It was disclosed that the two companies involved Union Carbide and the Dow Chemical Company (who took over Union Carbide) have both refused to give evidence as to the harmful nature of the filthy chemicals (largely Methyl Isocyanate) they released in to the atmosphere of the local area killing so many. They are monsters and every bit as bad as the IDF and their suppliers. Palestinians and citizens from the Indian sub-continent like people in the Third World generally are seen as expendable and unimportant.

Well I've got news for the arseholes who sit in the boardrooms of Union Carbide and the Dow Chemical Company – the people in the Third World work all the hours of the day and night in impossible conditions so that monsters like Dow can stuff their pockets with obscene profits and bonuses. I’d put all of the smug fat cat executives in a specially designed boardroom as they laughing their asses off with their latest bonus. I can picture them all guzzling champagne and shoving their hands up the skirts of the young female secretaries.

I would make an announcement over the Tannoy address system requesting all the young female secretaries to report to the typing pool so that all of the girls would then be out of harm’s way.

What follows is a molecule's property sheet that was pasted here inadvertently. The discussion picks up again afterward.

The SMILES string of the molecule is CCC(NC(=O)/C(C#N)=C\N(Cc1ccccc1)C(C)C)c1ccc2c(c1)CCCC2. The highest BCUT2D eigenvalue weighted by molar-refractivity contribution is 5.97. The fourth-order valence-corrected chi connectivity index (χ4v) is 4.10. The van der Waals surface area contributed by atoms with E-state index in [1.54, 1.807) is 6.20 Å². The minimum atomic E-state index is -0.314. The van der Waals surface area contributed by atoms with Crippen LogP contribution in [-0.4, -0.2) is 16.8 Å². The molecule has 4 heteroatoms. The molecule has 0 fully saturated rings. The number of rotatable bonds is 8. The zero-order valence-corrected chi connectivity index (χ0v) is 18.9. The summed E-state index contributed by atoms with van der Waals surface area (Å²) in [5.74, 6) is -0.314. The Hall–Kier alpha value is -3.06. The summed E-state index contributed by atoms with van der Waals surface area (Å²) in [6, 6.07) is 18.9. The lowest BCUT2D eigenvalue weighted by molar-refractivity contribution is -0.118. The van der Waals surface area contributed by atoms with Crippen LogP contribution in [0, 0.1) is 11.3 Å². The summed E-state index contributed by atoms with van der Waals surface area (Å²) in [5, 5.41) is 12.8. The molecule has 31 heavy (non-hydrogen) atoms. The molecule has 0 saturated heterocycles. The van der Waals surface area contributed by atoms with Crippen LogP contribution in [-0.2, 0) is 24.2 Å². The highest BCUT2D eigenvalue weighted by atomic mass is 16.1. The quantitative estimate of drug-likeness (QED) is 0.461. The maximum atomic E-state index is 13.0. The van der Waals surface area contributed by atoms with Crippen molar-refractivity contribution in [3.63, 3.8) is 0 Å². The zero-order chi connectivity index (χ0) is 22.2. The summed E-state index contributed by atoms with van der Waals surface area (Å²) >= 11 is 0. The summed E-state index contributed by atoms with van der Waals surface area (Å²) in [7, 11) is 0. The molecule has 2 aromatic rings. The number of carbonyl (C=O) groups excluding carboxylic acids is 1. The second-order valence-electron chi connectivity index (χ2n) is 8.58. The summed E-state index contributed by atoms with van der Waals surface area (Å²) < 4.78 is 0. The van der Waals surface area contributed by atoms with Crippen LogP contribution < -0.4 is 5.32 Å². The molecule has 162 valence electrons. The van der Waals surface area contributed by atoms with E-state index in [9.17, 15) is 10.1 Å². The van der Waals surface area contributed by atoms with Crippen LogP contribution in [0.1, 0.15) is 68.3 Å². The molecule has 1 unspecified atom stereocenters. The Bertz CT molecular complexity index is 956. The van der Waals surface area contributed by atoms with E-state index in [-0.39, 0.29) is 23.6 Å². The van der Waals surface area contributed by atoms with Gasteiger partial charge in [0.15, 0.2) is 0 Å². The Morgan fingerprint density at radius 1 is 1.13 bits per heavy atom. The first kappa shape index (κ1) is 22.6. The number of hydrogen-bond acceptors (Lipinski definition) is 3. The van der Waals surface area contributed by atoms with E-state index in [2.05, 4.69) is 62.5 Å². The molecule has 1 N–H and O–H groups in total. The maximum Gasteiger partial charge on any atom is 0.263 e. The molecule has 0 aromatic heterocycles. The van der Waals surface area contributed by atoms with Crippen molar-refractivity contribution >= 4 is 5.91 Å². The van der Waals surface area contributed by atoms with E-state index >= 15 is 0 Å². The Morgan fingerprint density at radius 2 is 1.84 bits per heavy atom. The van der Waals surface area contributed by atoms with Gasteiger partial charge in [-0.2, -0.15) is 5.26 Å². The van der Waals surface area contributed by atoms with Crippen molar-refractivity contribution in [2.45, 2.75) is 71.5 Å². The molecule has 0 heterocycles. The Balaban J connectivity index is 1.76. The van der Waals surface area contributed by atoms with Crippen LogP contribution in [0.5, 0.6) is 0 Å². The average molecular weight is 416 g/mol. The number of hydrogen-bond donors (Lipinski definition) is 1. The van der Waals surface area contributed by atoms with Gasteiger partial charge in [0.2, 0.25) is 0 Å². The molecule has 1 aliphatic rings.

Next I would seal all the doors and flood the rotten boardroom, a symbol of mammon and corruption not to say mass murder, with some Methyl Isocyanate and watch them all writhe in agony and see how they like their own medicine. Methyl Isocyanate was the principal toxicant involved in the Bhopal disaster, which killed nearly 8,000 people initially and approximately 20,000 to 30,000 people in total. Half a million people were left permanently disabled and deformed babies are still being born to this day some 30 years later.

Shades of Vietnam and Agent Orange which the authorities told us benignly at the time (in the 1960’s) was “A non-toxic weed killer.” In Vietnam to this day deformed babies are born.

This is not considered newsworthy neither are the after effects of white phosphorus and depleted uranium (DU) in Iraq especially in Fallujah where many mothers give birth to babies with hideous deformities. Dahr Jamail reports:

`Al Jazeera reporter Dahr Jamail discusses how the U.S. invasion of Iraq has left behind a legacy of cancer and birth defects suspected of being caused by the U.S. military’s extensive use of depleted uranium and white phosphorus. Noting the birth defects in the Iraqi city of Fallujah, Jamail says: "They’re extremely hard to bear witness to. But it’s something that we all need to pay attention to ... What this has generated is, from 2004 up to this day, we are seeing a rate of congenital malformations in the city of Fallujah that has surpassed even that in the wake of the Japanese cities of Hiroshima and Nagasaki that nuclear bombs were dropped on at the end of World War II." Jamail has also reported on the refugee crisis of more than one million displaced Iraqis still inside the country, who are struggling to survive without government aid, a majority of them living in Baghdad.`